The European Parliament has voted to adopt a resolution condemning an “anti-paedophilia” law currently being considered by Poland’s parliament, which critics say will effectively criminalise sex education.
The resolution was passed by a large majority of MEPs, with 471 voting in favour and only 128 against. It describes the proposed Polish law as an “alarming, misguided and detrimental” measure that “de facto seeks to criminalise the dissemination of sexuality education to minors”.
The MEPs suggest that the legislation is contrary to the Charter of Fundamental Rights of the European Union, the Treaty on European Union and the Polish constitution. They call for it be withdrawn, and for the European Council “to address this matter and other allegations of violations of fundamental rights in Poland”.
Among those who voted against the resolution were MEPs from Poland’s ruling Law and Justice (PiS) party, which has expressed support for the proposed law and argues that it is simply an effort to combat paedophilia.
The legislation in question was submitted to the Polish parliament last month as a citizens’ initiative organised by a conservative group, which had collected more than the requisite 100,000 signatures for the bill to be considered by MPs.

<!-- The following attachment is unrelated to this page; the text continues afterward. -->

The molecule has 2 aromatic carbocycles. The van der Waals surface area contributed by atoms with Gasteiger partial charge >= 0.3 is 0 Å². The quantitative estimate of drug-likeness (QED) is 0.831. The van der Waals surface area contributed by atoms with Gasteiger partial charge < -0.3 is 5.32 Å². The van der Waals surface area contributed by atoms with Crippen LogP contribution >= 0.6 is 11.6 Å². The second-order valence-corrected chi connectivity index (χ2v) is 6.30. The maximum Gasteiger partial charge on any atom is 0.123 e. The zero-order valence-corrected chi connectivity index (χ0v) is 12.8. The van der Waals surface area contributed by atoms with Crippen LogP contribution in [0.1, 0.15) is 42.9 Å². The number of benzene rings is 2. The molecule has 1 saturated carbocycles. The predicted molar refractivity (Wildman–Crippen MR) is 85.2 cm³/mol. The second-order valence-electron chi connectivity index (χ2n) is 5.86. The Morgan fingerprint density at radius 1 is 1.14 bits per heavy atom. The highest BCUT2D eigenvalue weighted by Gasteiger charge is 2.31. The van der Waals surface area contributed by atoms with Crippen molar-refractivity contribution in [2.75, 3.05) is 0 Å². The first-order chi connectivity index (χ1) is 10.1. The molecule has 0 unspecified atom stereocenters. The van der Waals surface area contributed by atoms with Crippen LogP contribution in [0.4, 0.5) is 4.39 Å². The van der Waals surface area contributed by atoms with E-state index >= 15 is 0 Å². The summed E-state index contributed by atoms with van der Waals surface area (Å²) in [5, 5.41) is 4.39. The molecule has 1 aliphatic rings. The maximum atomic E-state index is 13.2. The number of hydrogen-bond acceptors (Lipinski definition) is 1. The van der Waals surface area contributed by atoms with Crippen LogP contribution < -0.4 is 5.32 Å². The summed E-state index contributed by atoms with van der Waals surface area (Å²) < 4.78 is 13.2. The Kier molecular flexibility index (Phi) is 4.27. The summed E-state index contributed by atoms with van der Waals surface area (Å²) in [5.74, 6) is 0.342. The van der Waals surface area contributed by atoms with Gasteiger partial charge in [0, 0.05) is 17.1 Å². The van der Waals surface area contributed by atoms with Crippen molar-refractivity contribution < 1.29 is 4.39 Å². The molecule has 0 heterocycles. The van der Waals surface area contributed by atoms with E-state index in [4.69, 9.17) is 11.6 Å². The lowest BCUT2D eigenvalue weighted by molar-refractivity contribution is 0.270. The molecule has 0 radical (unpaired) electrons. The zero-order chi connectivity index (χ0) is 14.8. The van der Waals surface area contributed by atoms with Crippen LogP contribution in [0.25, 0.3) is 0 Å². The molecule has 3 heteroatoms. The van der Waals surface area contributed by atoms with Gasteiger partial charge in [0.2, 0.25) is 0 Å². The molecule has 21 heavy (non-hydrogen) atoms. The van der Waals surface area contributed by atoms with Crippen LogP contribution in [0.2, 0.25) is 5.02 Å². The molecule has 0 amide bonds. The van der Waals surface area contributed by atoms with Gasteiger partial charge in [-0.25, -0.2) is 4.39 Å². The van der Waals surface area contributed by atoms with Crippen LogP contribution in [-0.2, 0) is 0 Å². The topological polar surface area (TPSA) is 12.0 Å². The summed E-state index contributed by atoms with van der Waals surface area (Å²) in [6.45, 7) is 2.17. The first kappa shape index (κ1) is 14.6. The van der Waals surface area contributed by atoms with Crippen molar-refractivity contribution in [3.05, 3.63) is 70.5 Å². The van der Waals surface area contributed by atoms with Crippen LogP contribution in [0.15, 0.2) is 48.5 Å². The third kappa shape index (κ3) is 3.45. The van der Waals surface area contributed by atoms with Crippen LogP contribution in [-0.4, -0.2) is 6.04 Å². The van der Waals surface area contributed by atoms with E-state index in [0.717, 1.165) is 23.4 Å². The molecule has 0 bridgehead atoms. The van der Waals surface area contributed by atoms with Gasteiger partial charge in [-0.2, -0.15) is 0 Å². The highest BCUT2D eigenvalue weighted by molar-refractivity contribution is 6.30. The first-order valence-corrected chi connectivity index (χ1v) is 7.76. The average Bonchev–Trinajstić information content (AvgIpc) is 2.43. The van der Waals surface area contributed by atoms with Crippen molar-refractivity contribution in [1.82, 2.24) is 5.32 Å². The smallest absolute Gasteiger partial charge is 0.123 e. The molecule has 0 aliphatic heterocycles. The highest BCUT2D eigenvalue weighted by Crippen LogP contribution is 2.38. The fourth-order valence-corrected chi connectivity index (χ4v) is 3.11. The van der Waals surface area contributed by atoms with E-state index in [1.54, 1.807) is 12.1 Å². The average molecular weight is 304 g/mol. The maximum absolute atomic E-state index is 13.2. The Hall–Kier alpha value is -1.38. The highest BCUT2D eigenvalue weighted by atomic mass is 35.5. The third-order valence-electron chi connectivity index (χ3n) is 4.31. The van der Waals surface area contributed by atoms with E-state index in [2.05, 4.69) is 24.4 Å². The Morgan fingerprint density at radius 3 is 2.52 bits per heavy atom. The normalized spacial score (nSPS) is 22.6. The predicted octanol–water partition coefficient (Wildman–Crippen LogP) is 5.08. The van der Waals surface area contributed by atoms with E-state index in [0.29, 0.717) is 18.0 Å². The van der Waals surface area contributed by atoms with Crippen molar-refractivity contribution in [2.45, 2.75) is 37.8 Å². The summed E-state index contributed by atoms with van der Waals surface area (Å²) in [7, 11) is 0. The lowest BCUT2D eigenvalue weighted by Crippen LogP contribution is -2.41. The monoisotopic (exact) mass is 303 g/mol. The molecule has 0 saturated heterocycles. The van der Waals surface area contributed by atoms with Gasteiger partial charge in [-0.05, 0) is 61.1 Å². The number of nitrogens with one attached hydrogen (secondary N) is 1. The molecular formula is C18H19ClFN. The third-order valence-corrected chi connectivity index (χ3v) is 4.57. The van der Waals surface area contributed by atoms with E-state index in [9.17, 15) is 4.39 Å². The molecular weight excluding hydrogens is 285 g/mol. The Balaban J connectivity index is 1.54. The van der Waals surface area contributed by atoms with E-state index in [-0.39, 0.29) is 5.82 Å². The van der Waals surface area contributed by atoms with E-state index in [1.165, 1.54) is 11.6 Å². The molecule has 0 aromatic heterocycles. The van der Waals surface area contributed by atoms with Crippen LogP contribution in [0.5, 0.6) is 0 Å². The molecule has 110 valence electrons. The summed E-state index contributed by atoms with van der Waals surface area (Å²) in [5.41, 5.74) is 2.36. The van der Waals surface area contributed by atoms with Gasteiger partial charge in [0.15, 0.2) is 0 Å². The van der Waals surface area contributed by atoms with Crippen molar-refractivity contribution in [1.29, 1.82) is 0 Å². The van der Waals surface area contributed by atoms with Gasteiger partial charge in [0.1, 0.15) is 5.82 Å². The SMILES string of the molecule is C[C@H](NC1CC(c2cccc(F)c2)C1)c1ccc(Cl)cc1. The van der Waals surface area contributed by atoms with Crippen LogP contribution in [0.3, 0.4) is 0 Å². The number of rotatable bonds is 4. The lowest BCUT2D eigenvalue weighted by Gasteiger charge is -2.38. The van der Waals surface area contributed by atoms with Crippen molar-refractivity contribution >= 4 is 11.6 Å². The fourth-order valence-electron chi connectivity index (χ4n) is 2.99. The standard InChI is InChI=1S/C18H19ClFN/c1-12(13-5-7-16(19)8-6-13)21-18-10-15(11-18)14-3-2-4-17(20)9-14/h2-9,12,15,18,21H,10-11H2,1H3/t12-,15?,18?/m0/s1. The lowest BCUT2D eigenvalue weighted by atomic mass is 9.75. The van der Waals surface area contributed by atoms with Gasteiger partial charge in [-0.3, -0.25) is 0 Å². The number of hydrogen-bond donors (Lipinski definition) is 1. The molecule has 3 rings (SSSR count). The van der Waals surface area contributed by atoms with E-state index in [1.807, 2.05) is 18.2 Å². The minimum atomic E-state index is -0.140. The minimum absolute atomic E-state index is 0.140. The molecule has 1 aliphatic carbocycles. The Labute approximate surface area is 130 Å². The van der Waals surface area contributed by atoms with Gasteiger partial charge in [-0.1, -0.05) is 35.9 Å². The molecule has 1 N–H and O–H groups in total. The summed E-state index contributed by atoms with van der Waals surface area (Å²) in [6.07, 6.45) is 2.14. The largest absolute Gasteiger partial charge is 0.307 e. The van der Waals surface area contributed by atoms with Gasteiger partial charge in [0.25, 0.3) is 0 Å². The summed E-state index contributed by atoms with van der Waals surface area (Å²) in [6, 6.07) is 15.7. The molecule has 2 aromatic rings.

The proposed law is presented as a means to “stop paedophilia”. It would jail for up to three years those who “propagate or approve of engagement by minors in sexual intercourse or other sexual activity” while “performing activities related to upbringing, education, health care or care of minors, or operating on school premises or other educational institutions”.
When the bill was discussed in parliament, PiS MPs suggested increasing the maximum sentence to five years.
However, critics point out that its vague wording could allow it to be used against those who teach sex education to children. They also note that the bill’s reference to “minors” (i.e. those aged under 18) would mean it covers those actually above Poland’s legal age of sexual consent, which is 15.
The bill criminalises "propagation or approbation" of any sexual act among people under 18, while the age of consent is 15. So – absurdly – the law could imprison a high-school teacher for giving non-judgemental info about legal acts. Its intent is to criminalise sex education. https://t.co/a9W8FlWZeh
— Stanley Bill (@StanleySBill) October 16, 2019
The justification included with the bill makes clear that “the proposed change [in the law] will provide legal protection for children and young people against sexual depravity and moral corruption… through so-called sex ‘education'”.
The organisation behind it, NGO Fundacja Pro, has previously organised a campaign for parents to pull children out of all sex education classes, which it says are a way of “preparing or perpetrating paedophile offences” and “sexually corrupting children”.
After the legislation reached parliament, it prompted protests around Poland. Some defenders of the law admit that the wording is not clear enough, but they say that this can be addressed during the legislative process.
Protests have taken place around Poland against a proposed law, supported by the ruling party, that could criminalise sex education, with sentences of up to 5 years. The protests were organised quickly after the bill moved forward in parliament yesterday https://t.co/38xvWAuvSP